We will do another round with the folded paper inlay that is supposed to hold my flacons in the tin box. This inlay will replace my "black-paper-wrapped-around- the-flacon"-solution in the near future, but I want to do it right. (see a picture of the inlay here in an older post) Or: We want to do it right. Yesterday late at night, I had a quick meeting with my design guru from the designers club, testing the latest version:
    290 g/m2 paper, perforated at most of the folds to help and ease the folding. The paper is 290 gram per meter square as we should not put on too much weight, for postage fee reasons. There is a limit of 500 gr for the packed and ready to ship perfumes. Beyond these 500 gr: Think double postage. Yep.

    The test was: Sitting in a coffee shop and shaking the packed perfume. Like flying from here to there, back again, sitting in a truck and ultimately being thrown into a corner.  It sure survived, but you could see weak corners where the paper started to give in to the stress imposed by the flacon. To be on the safe side: Another round of thinking and fiddling ahead!

    The previous version was not perforated, but just embossed a bit, helping a bit with the origami like folding. But it was not good enough. Hence, the perforation. With the perforation on the other hand, the paper is a bit on the weak side.

    Thus, we will try different paper, slightly more heavy duty, some papers with a different structure, such as a impregnated surface.

    Well, in the end  it may sound like a detail, but then: It is the details that matter. Sometimes.

    Today's picture shows you random origami: A random folded piece of 80 gram/m2 paper, scanned. Paper is a wonderful, almost magic material!

  • allusions

    Today, we will pour a lot of RÊVERIE AU JARDIN into flacons, because we see yet another mini boom for the Rêverie, and put the NEW  design wooden tops onto the top of the filled and crimped flacons. These black top covers are made from beech wood, by the way, by a family owned Austrian company, Leitner Design, and if you ever look for design and manufacturing competence in wood: Go there! The picture to the left shows you a prototype of the adjusted design. The new design is on top of the "old" design. We got rid of a wood rim and change to O-rings around the flacon's neck to a thicker diameter and from now on: The cover tops stick. It sticks really well, without being to hard to remove. Actually, you need to turn them a  little bit in order to put them on top or getting them off.

    But the bottom line: They stick better now. It was a little flaw that we corrected and praised be the W.-factor for he had the idea!

    Other highlights of today: I will dilute my take on the "w0ody" Eau de cologne, after 3 weeks of maturation. You remember ? (if not: Here is the link)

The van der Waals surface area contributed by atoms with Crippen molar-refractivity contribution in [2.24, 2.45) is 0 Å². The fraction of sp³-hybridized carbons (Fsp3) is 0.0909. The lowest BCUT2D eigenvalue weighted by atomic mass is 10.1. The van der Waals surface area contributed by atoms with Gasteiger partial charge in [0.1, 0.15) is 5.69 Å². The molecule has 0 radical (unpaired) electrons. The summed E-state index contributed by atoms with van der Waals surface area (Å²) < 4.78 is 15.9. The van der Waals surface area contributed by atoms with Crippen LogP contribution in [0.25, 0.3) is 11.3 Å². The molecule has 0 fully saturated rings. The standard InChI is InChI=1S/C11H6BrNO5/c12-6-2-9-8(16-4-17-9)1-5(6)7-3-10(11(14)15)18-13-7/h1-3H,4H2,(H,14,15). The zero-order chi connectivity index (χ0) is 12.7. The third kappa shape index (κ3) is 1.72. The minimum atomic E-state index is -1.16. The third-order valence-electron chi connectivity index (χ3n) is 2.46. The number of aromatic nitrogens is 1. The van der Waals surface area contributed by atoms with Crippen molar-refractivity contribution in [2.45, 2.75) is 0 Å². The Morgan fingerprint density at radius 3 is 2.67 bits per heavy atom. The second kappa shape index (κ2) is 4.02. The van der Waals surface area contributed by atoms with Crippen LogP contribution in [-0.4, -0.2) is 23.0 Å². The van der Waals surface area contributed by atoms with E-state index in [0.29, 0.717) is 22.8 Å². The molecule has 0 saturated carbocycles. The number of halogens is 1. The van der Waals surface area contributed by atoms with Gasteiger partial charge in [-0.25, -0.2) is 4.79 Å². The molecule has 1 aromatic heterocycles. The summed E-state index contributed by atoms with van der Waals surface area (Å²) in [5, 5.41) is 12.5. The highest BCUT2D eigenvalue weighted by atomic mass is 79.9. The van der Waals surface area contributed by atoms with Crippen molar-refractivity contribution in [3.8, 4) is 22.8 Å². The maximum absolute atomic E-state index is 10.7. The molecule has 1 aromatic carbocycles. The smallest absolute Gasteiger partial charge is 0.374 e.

My goal was to come up with a cologne that is a bit more on the woody side, leaving a gentle layer of cedar wood (Atlas variety, from Morocco) and a glimmer of rockrose. I feel this might work. If not, we will do it again, slightly differently. If it does: Then we smile for a moment. And will start with the next one.
    I feel a cologne with a sandalwood allusion, and a hint of cinnamon or other spices might be wonderful. Or better even: an allusion of sandalwood with a halo of spicy rose oil. You see: I love, love, love working with neroli these days, a wonderful, yet highly expensive natural material. Expensive means: Yes, really expensive. It is the steam distilled orange blossom, the neroli oil, that lets an eau de cologne explode in expensive sparkles. It is so beautiful to work with.

  • back in normal waters

    Sodeli...(Swiss German for well, well...)

    we are back in sort of normal mode.  Normal mode for end September is packing and dispatching a lot of boxes which is, despite the fact that it is work, a true joy to me. I love to say bye bye to parcels and boxes and wish them farewell on their journey over the oceans or mountains. Thus, we are finishing up the orders from my stockists of last week and then, then...

    I guess then I need a pause and then I will have a look at the latest babe in town. I got a gorgeous thyme CO2 extract to play with, some neroli, more rosmary, Lavender CO2 (out of this world) and litsea cubea and more...thus, happy playing ahead.

    But first: getting ready to finally say bye bye to some big boxes next week. And please:  Enjoy your weekend!

    Today's picture: a rose, scanned.

  • sunflower fields forever

    Whenever I think French movies, I think sunflower fields and women cycling...Thus, I could not resist making this little video somewhere along the Rhône, after Lyon.


    [pro-player width='380' height='271' type='video' image=''][/pro-player]

    Here, back in Switzerland, I had my first encounter with rain since a while, and my meeting with the design gurus from Designers Club. We discuss the new inlay, that is going to replace the black paper that we use these days, wrapping it around the flacon. We aim at coming up with a nice paper inlay. No plastic, but a solid paper inlay, folded into place, holding the flacons properly. The aesthetics of the  inlay should communicate hand made and hand assembled, yet still be a bit more practical than the simple sheets of paper crumpled around the flacon.

    So far, so good...

  • in need of a silicone enhancement

    I am in love, unconditional, with my new flacon. We get along very well, and even after days with dozens and dozens of bottles going through my hands while filling and crimping (=sticking the pump onto the flacon) and labeling, we still look at each other in the evening with a smile.

    Compared to this relationship, my love for the cover top, the black colored wooden cube, is appreciation, but a bit less passionate. Its visual appearance is all fine. It pleases by its perfect shape, that is (almost) a perfect cube. It is nicely colored, all black and feels woody warm and smells great. But it has this inner life, featuring an o-ring, sitting in a cut out ring inside, that holds it in place over the pump. Sort of. And you know what they say: It is the inner values that matter...

    For my gusto, the cover top is a bit too loose, I want it to stick stronger. This guy needs to go to the surgeon and needs a silicon enhancement.

    Today, I have a meeting with my Austrian cover top producer,who does a great job, by the way: Providing these cups made from beech wood, in time, in an outstanding quality. Let us see what we can do there!

    While I sit in meetings: Take your time and your chances to win a Carillon pour un ange over there on Scent-and-Sensibility (click here to visit Ronny's blog). Thank you for visiting here and there.

8 Item(s)